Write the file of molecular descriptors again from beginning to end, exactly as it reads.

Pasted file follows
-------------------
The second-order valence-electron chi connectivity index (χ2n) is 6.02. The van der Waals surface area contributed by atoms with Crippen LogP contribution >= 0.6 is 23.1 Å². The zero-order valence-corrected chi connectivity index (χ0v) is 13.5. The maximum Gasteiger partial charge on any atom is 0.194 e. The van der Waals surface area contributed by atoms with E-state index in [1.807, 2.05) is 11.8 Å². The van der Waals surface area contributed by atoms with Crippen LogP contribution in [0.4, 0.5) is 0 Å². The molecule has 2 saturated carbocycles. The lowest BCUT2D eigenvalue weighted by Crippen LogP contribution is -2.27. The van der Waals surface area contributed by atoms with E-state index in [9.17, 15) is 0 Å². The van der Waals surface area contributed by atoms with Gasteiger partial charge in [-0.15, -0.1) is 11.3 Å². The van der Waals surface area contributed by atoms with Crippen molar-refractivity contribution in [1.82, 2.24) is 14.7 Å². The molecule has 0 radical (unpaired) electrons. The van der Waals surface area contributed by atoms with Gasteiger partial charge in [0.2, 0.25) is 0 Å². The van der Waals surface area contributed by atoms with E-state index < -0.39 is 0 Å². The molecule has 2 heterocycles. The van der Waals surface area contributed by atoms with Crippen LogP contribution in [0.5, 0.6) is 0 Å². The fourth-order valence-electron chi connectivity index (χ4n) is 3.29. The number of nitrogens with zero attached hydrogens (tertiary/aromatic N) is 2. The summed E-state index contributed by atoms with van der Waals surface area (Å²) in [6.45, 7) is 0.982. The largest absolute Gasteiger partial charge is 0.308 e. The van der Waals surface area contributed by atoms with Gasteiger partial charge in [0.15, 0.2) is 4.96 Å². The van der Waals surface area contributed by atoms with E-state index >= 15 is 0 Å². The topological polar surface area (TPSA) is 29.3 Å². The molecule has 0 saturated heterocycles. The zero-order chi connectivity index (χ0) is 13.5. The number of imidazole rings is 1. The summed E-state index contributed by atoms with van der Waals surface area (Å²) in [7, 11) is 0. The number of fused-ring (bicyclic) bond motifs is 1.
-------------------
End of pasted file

The second-order valence-electron chi connectivity index (χ2n) is 6.02. The van der Waals surface area contributed by atoms with Crippen LogP contribution >= 0.6 is 23.1 Å². The zero-order valence-corrected chi connectivity index (χ0v) is 13.5. The maximum Gasteiger partial charge on any atom is 0.194 e. The van der Waals surface area contributed by atoms with E-state index in [1.807, 2.05) is 11.8 Å². The van der Waals surface area contributed by atoms with Crippen LogP contribution in [0.4, 0.5) is 0 Å². The molecule has 2 saturated carbocycles. The lowest BCUT2D eigenvalue weighted by Crippen LogP contribution is -2.27. The van der Waals surface area contributed by atoms with E-state index in [9.17, 15) is 0 Å². The van der Waals surface area contributed by atoms with Gasteiger partial charge in [-0.15, -0.1) is 11.3 Å². The van der Waals surface area contributed by atoms with Crippen molar-refractivity contribution in [1.82, 2.24) is 14.7 Å². The molecule has 0 radical (unpaired) electrons. The van der Waals surface area contributed by atoms with Gasteiger partial charge in [0.2, 0.25) is 0 Å². The van der Waals surface area contributed by atoms with E-state index < -0.39 is 0 Å². The molecule has 2 heterocycles. The van der Waals surface area contributed by atoms with Crippen LogP contribution in [0.5, 0.6) is 0 Å². The fourth-order valence-electron chi connectivity index (χ4n) is 3.29. The number of nitrogens with zero attached hydrogens (tertiary/aromatic N) is 2. The summed E-state index contributed by atoms with van der Waals surface area (Å²) in [6.45, 7) is 0.982. The largest absolute Gasteiger partial charge is 0.308 e. The van der Waals surface area contributed by atoms with Gasteiger partial charge in [0.15, 0.2) is 4.96 Å². The van der Waals surface area contributed by atoms with E-state index >= 15 is 0 Å². The topological polar surface area (TPSA) is 29.3 Å². The molecule has 0 saturated heterocycles. The zero-order chi connectivity index (χ0) is 13.5. The number of imidazole rings is 1. The summed E-state index contributed by atoms with van der Waals surface area (Å²) in [7, 11) is 0. The number of fused-ring (bicyclic) bond motifs is 1.